Northfield High School students compete last Friday in the Cyberpatriot national youth cyber defense competition, the nation’s largest cybersecurity competition. From right are senior Patrick Gamez, sophomore Joshua Bolio, junior Kris Stone and mentor Henry Collier from Norwich University.

NORTHFIELD — Three Northfield Middle and High School students took part in a statewide cybersecurity competition last Friday in the hopes of going to nationals.

The students participated in the Cyber Patriot competition along with several other Vermont schools. The top-scoring team will go on to compete in the national competition this spring. This is the first year students from Northfield have participated in the event that started in 2009.

The students worked on securing virtual machines by hardening them against security threats while also answering forensics questions related to the virtual machines and performing a Cisco Networking challenge. They received points for answering questions correctly and completing certain tasks.

Henry Collier is the program manager for the online degree-completion bachelor of science in cybersecurity degree at Norwich University and a cyber warrant officer with the U.S. Army reserves. He served as the team’s mentor.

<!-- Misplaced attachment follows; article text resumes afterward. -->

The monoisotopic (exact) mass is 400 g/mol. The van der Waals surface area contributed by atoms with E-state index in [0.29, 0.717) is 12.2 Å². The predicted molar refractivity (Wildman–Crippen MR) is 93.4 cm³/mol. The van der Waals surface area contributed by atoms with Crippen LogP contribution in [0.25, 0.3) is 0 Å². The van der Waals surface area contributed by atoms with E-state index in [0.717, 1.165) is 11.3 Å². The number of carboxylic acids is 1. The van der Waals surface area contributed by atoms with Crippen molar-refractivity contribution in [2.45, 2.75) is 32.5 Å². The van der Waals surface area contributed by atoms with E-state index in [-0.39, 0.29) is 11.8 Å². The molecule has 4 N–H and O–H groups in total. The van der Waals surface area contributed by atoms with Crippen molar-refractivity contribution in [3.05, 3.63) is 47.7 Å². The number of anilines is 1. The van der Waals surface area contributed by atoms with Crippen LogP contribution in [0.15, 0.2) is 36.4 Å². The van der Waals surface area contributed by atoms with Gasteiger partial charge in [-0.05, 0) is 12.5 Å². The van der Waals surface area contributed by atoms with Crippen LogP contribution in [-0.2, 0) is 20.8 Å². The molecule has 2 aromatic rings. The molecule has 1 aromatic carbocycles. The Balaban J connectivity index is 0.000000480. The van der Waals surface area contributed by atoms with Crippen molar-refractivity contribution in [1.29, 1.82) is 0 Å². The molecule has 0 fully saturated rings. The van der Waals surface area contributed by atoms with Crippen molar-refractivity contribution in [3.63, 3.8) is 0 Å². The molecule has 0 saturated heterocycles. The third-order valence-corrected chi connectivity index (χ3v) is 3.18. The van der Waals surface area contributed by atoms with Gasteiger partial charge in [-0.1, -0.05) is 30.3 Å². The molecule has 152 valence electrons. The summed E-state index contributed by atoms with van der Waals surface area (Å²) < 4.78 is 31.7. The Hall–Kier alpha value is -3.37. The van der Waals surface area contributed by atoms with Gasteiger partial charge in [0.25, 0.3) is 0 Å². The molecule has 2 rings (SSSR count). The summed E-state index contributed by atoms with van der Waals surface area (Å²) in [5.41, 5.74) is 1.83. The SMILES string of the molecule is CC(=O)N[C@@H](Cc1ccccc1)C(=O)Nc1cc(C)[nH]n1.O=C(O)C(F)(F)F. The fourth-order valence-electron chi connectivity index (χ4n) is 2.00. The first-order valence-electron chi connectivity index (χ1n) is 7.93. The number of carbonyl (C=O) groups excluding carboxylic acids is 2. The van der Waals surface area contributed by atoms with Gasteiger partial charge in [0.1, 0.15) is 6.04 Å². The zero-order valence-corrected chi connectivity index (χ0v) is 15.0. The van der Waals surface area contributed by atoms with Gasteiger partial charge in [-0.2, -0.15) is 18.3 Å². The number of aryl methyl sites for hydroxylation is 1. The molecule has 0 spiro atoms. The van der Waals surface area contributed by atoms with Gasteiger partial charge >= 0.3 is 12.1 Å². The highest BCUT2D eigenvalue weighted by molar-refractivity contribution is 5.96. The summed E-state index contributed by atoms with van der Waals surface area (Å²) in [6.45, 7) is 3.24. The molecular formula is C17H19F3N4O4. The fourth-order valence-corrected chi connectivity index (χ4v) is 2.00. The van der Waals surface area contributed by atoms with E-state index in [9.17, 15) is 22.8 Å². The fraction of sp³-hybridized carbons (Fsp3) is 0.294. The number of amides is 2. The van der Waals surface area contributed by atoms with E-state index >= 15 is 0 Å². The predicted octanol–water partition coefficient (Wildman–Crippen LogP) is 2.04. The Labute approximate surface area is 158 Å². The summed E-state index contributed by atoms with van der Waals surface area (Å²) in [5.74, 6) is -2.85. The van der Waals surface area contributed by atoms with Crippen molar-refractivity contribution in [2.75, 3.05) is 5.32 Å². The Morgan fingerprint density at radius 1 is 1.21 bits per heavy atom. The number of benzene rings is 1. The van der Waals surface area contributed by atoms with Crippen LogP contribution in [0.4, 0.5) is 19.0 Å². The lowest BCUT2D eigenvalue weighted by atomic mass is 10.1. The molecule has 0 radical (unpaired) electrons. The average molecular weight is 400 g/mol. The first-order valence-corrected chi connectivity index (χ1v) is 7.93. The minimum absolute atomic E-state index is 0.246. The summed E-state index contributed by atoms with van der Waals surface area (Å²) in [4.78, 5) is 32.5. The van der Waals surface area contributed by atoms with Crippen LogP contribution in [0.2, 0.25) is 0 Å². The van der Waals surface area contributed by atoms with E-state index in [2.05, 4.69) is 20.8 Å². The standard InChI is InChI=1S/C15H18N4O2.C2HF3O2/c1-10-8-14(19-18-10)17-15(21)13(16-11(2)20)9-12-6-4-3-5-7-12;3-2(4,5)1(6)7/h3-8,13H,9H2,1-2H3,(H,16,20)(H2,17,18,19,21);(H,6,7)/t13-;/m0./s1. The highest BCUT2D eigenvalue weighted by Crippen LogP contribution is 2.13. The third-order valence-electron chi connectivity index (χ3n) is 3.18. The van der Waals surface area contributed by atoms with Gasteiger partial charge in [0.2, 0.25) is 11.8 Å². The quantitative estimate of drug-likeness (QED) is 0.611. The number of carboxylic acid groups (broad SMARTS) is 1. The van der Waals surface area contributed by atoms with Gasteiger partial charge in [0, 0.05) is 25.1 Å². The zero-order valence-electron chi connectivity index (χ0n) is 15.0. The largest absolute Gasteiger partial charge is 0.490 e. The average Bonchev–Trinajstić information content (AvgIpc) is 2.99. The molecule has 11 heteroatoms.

“The overall goal of the Cyber Patriot program itself is to engage high school students and middle school students in the realm of cybersecurity. To get them interested. Because we, as a cybersecurity workforce, have huge numbers of open jobs and not enough people to fill them,” Collier said.

He said competitions like Cyber Patriot are there to show students what its like to work in cybersecurity and to see if that is a career they want to pursue.

Senior Patrick Gamez is such a student. Gamez’s father is in the Army, but because Gamez has asthma he said he can’t follow in his father’s footsteps. So he wanted to find another way to serve his country as a citizen.

“Then I found this cybersecurity option and I’m thinking ‘Well, I can do pretty much the same thing my dad does in a different way,’” he said. “While he’s on the front lines, I’m defending people’s personal information, which is just as vital.”

Junior Kris Stone said he wanted to participate in the competition because he’s been interested in computers from an early age. Stone said he ended up stumbling into a situation where his computer died because it had so many viruses on it.

“I slowly started getting into the security side of things,” he said.

Stone said he’s looking at a career in either computer engineering or networking after high school.

Sophomore Josh Bolio said he’s always been interested in all things technology. He said cybersecurity wasn’t something he was specifically looking to get into, but it was a way for him to broaden his knowledge on the subject.

“I found it quite interesting and stuck with it for a while,” he said.

Bolio said he’s an artist and will likely look to focus on art after high school.


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